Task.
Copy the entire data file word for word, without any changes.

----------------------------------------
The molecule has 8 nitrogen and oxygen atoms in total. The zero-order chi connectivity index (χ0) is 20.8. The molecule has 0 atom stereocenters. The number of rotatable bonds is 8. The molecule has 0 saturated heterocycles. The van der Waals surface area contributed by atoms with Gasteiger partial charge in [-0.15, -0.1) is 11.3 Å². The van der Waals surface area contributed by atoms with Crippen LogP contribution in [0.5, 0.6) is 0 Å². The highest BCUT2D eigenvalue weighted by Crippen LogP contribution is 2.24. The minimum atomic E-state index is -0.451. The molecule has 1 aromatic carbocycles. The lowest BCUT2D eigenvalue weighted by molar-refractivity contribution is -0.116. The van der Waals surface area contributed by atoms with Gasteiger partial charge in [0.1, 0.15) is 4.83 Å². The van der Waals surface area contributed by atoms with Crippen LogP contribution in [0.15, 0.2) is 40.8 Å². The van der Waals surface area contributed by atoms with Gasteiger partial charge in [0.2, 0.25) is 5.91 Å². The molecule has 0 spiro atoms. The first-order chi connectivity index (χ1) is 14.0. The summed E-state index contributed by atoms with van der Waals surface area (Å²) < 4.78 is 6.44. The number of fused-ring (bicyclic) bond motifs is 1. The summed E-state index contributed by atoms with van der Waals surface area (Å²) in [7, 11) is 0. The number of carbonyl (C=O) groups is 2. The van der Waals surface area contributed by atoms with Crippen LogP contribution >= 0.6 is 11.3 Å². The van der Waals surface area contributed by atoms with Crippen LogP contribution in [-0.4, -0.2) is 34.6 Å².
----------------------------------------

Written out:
The molecule has 8 nitrogen and oxygen atoms in total. The zero-order chi connectivity index (χ0) is 20.8. The molecule has 0 atom stereocenters. The number of rotatable bonds is 8. The molecule has 0 saturated heterocycles. The van der Waals surface area contributed by atoms with Gasteiger partial charge in [-0.15, -0.1) is 11.3 Å². The van der Waals surface area contributed by atoms with Crippen LogP contribution in [0.5, 0.6) is 0 Å². The highest BCUT2D eigenvalue weighted by Crippen LogP contribution is 2.24. The minimum atomic E-state index is -0.451. The molecule has 1 aromatic carbocycles. The lowest BCUT2D eigenvalue weighted by molar-refractivity contribution is -0.116. The van der Waals surface area contributed by atoms with Gasteiger partial charge in [0.1, 0.15) is 4.83 Å². The van der Waals surface area contributed by atoms with Crippen LogP contribution in [0.15, 0.2) is 40.8 Å². The van der Waals surface area contributed by atoms with Gasteiger partial charge in [0.2, 0.25) is 5.91 Å². The molecule has 0 spiro atoms. The first-order chi connectivity index (χ1) is 14.0. The summed E-state index contributed by atoms with van der Waals surface area (Å²) < 4.78 is 6.44. The number of fused-ring (bicyclic) bond motifs is 1. The summed E-state index contributed by atoms with van der Waals surface area (Å²) in [7, 11) is 0. The number of carbonyl (C=O) groups is 2. The van der Waals surface area contributed by atoms with Crippen LogP contribution >= 0.6 is 11.3 Å². The van der Waals surface area contributed by atoms with Crippen LogP contribution in [-0.4, -0.2) is 34.6 Å².